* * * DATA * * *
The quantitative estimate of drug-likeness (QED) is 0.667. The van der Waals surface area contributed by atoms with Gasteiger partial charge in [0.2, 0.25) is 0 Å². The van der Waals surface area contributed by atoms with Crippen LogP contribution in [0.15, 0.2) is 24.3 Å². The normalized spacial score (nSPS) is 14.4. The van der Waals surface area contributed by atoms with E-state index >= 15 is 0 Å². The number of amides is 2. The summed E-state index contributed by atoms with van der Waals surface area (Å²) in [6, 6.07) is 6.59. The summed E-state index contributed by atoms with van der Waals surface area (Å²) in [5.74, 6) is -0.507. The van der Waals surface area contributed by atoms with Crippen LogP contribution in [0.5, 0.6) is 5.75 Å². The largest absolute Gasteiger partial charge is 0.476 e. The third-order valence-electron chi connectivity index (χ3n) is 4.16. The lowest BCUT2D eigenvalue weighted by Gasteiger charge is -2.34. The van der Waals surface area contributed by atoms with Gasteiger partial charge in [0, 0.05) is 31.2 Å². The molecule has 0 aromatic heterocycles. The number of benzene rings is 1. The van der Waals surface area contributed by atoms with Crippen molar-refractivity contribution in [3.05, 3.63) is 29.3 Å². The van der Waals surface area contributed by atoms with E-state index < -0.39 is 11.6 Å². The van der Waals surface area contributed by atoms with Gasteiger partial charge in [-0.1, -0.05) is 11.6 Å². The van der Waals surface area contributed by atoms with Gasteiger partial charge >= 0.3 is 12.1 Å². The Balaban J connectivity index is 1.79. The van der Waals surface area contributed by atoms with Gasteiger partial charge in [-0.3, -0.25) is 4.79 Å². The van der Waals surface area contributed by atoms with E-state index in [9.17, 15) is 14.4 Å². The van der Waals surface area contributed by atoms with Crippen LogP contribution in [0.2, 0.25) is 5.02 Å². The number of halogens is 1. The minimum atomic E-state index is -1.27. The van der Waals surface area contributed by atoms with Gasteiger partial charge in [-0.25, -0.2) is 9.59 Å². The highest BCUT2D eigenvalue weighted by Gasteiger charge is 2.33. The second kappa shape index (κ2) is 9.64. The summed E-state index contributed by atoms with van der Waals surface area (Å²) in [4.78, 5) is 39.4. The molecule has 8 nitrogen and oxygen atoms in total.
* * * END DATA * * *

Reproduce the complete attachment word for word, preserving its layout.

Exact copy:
The quantitative estimate of drug-likeness (QED) is 0.667. The van der Waals surface area contributed by atoms with Gasteiger partial charge in [0.2, 0.25) is 0 Å². The van der Waals surface area contributed by atoms with Crippen LogP contribution in [0.15, 0.2) is 24.3 Å². The normalized spacial score (nSPS) is 14.4. The van der Waals surface area contributed by atoms with E-state index >= 15 is 0 Å². The number of amides is 2. The summed E-state index contributed by atoms with van der Waals surface area (Å²) in [6, 6.07) is 6.59. The summed E-state index contributed by atoms with van der Waals surface area (Å²) in [5.74, 6) is -0.507. The van der Waals surface area contributed by atoms with Crippen LogP contribution in [0.5, 0.6) is 5.75 Å². The largest absolute Gasteiger partial charge is 0.476 e. The third-order valence-electron chi connectivity index (χ3n) is 4.16. The lowest BCUT2D eigenvalue weighted by Gasteiger charge is -2.34. The van der Waals surface area contributed by atoms with Gasteiger partial charge in [0, 0.05) is 31.2 Å². The molecule has 0 aromatic heterocycles. The number of benzene rings is 1. The van der Waals surface area contributed by atoms with Crippen molar-refractivity contribution in [3.05, 3.63) is 29.3 Å². The van der Waals surface area contributed by atoms with E-state index < -0.39 is 11.6 Å². The van der Waals surface area contributed by atoms with Gasteiger partial charge in [-0.1, -0.05) is 11.6 Å². The van der Waals surface area contributed by atoms with Gasteiger partial charge >= 0.3 is 12.1 Å². The Balaban J connectivity index is 1.79. The van der Waals surface area contributed by atoms with Gasteiger partial charge in [-0.3, -0.25) is 4.79 Å². The van der Waals surface area contributed by atoms with E-state index in [9.17, 15) is 14.4 Å². The van der Waals surface area contributed by atoms with Crippen LogP contribution in [0.2, 0.25) is 5.02 Å². The number of halogens is 1. The minimum atomic E-state index is -1.27. The van der Waals surface area contributed by atoms with Gasteiger partial charge in [-0.25, -0.2) is 9.59 Å². The highest BCUT2D eigenvalue weighted by Gasteiger charge is 2.33. The second kappa shape index (κ2) is 9.64. The summed E-state index contributed by atoms with van der Waals surface area (Å²) in [4.78, 5) is 39.4. The molecule has 8 nitrogen and oxygen atoms in total.